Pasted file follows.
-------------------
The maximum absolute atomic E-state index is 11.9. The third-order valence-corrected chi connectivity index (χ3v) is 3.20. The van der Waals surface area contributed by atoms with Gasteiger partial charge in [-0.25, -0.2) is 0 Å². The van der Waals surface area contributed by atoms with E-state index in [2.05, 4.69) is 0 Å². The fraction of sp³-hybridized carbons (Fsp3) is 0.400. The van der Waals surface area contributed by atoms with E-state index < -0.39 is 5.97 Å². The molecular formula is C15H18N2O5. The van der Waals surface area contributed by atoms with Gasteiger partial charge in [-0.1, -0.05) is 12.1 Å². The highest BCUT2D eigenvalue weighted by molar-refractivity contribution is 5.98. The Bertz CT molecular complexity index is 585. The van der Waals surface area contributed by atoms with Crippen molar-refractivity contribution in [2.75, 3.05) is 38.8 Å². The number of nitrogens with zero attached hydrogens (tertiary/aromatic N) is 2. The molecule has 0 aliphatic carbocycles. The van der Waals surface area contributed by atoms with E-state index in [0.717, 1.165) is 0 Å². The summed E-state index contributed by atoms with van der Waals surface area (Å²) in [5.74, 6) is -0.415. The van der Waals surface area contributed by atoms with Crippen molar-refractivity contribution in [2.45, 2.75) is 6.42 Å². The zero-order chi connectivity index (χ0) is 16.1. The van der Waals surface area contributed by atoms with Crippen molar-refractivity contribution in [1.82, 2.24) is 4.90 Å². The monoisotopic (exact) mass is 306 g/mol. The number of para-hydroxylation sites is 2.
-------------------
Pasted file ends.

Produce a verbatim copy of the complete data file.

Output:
The maximum absolute atomic E-state index is 11.9. The third-order valence-corrected chi connectivity index (χ3v) is 3.20. The van der Waals surface area contributed by atoms with Gasteiger partial charge in [-0.25, -0.2) is 0 Å². The van der Waals surface area contributed by atoms with E-state index in [2.05, 4.69) is 0 Å². The fraction of sp³-hybridized carbons (Fsp3) is 0.400. The van der Waals surface area contributed by atoms with E-state index < -0.39 is 5.97 Å². The molecular formula is C15H18N2O5. The van der Waals surface area contributed by atoms with Gasteiger partial charge in [-0.1, -0.05) is 12.1 Å². The highest BCUT2D eigenvalue weighted by molar-refractivity contribution is 5.98. The Bertz CT molecular complexity index is 585. The van der Waals surface area contributed by atoms with Crippen molar-refractivity contribution in [2.75, 3.05) is 38.8 Å². The number of nitrogens with zero attached hydrogens (tertiary/aromatic N) is 2. The molecule has 0 aliphatic carbocycles. The van der Waals surface area contributed by atoms with E-state index in [0.717, 1.165) is 0 Å². The summed E-state index contributed by atoms with van der Waals surface area (Å²) in [5.74, 6) is -0.415. The van der Waals surface area contributed by atoms with Crippen molar-refractivity contribution in [2.45, 2.75) is 6.42 Å². The zero-order chi connectivity index (χ0) is 16.1. The van der Waals surface area contributed by atoms with Crippen molar-refractivity contribution in [1.82, 2.24) is 4.90 Å². The monoisotopic (exact) mass is 306 g/mol. The number of para-hydroxylation sites is 2.